Advice for First Time Travelers Part 2.

Thursday, October 15, 2020
At the airport

Did you miss the first blog in the series? Check it out to see what you need to know before you get to the airport.

Alright, at this point you’ve made it to the airport and checked in for your flight. It’s time for the security screening process. Deep breaths, you got this. 

The Document Checking Process.

Before you get to the document checker, be sure you have both your ID and boarding pass in hand. That brings us to our first point – what are acceptable forms of identification?

Adult passengers 18 years old and over must show valid identification at the airport checkpoint in order to travel. (Visit here to see a list of acceptable ID). We don’t require an ID at the checkpoint for passengers under the age of 18, however your airline’s policy may differ so be sure to reach out to them as well. What happens if you’ve misplaced your ID? Watch this video to learn what you should expect.

Once you are called to approach the officer at the podium, just follow their direction. We are adhering to CDC guidelines, so please be mindful of others and social distance. After the officer confirms that your information matches, they may ask you to lower your mask briefly to verify your identity. Then you’re on your way to the next step!

The Screening Process.

After you read this blog, you won’t be frantically looking around to follow your fellow passengers’ lead, you’ll be the one they look to as an example!

First things first, you’ll want to remove everything from your pockets and place it inside your carry-on bag. Yes, even that old stick of gum. Next, you’ll need to remove your belt and shoes and place them directly on the belt. Good thing you wore socks to the airport! Lastly – and this is where packing in layers comes in handy – your liquids bag and large electronics must come out of your bag and go into a bin. When placing your items into a bins, make sure the items are in one layer! Don’t worry, you can use as many bins as you want! If you can’t picture what we’re talking about here, don’t worry, we’ve made a video for this too! One last important note: please stay with your property until you see it all enter in the X-Ray machine.

The Body Scanner is next in the screening process. Once directed in, place your feet on the footmarks and lift your hands over your head. After the scan, you’ll continue on to be reunited with your items. You can also choose to not got through the scanner and opt for a pat-down instead. Curious about what to expect during a pat-down? Watch this video to learn more.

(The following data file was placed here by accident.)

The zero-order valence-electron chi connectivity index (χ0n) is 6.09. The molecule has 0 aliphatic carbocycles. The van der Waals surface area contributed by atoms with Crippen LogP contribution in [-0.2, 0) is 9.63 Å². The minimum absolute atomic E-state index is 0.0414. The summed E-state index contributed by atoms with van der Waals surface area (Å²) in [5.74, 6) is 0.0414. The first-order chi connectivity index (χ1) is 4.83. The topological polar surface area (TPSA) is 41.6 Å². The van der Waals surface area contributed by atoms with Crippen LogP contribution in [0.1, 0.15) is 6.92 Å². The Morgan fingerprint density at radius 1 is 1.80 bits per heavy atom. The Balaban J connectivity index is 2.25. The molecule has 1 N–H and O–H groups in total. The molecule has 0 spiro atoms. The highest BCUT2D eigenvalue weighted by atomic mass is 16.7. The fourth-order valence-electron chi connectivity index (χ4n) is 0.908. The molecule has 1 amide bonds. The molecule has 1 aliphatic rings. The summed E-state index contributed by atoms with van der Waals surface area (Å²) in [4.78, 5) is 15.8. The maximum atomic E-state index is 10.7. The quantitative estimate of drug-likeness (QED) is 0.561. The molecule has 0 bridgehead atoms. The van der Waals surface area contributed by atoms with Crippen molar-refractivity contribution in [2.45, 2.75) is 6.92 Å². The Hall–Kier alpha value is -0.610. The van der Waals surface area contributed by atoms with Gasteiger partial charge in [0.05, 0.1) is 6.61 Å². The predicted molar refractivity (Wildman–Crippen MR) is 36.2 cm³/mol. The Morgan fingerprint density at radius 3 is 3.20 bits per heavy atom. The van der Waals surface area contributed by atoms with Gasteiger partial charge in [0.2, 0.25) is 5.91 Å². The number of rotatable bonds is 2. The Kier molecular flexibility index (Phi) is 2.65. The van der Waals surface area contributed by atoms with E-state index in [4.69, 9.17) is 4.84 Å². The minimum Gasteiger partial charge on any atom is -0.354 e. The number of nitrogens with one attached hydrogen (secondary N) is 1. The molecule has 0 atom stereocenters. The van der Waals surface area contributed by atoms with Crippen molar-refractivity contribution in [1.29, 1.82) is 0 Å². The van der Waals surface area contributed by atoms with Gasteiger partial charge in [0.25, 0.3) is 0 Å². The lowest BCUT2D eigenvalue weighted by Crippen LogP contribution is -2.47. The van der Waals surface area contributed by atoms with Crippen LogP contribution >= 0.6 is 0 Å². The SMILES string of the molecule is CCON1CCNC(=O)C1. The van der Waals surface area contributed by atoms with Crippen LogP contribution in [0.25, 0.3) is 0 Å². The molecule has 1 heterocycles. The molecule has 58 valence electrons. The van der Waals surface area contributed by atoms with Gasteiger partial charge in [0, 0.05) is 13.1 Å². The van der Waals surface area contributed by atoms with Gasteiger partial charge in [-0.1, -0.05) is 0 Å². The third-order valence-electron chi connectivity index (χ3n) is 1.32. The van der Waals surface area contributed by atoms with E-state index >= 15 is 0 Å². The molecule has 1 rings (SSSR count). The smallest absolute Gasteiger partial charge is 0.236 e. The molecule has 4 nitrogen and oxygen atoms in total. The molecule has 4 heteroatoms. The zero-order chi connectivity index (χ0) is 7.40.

We know you all are stellar students and have been taking notes throughout this blog series, so we’re confident that your packing skills are now on point. So since you had no prohibited items in your bags, the X-ray screening process should be a breeze. In no time you’ll be reunited with your items and on your way to your gate to catch your flight!

Remember that old stick of gum? Feel free to throw it right into your mouth, you earned it!

Stay Healthy. Stay Secure.

One last and important note on those CDC guidelines we mentioned before, we’ve made some important changes to our screening process to help minimize the spread of COVID-19. To see what those changes may look like, watch this short video.

TSA Cares

Travelers who require special accommodations or who are concerned about the security screening process at the airport should reach out to the TSA Passenger Support team – TSA Cares. TSA Cares provides travelers with disabilities, medical conditions and other special circumstances additional assistance during the security screening process. Contact TSA Cares by email at or by phone at 855-787-2227 (Federal Relay 711). To be sure you receive the assistance you need, make sure to contact TSA Cares 72 hours prior to traveling with questions and requests.

About This Blog

The purpose of this blog is to share the latest news and helpful information with the public. If you have questions about TSA or the information presented here, please contact our AskTSA customer care team on Twitter or Facebook.

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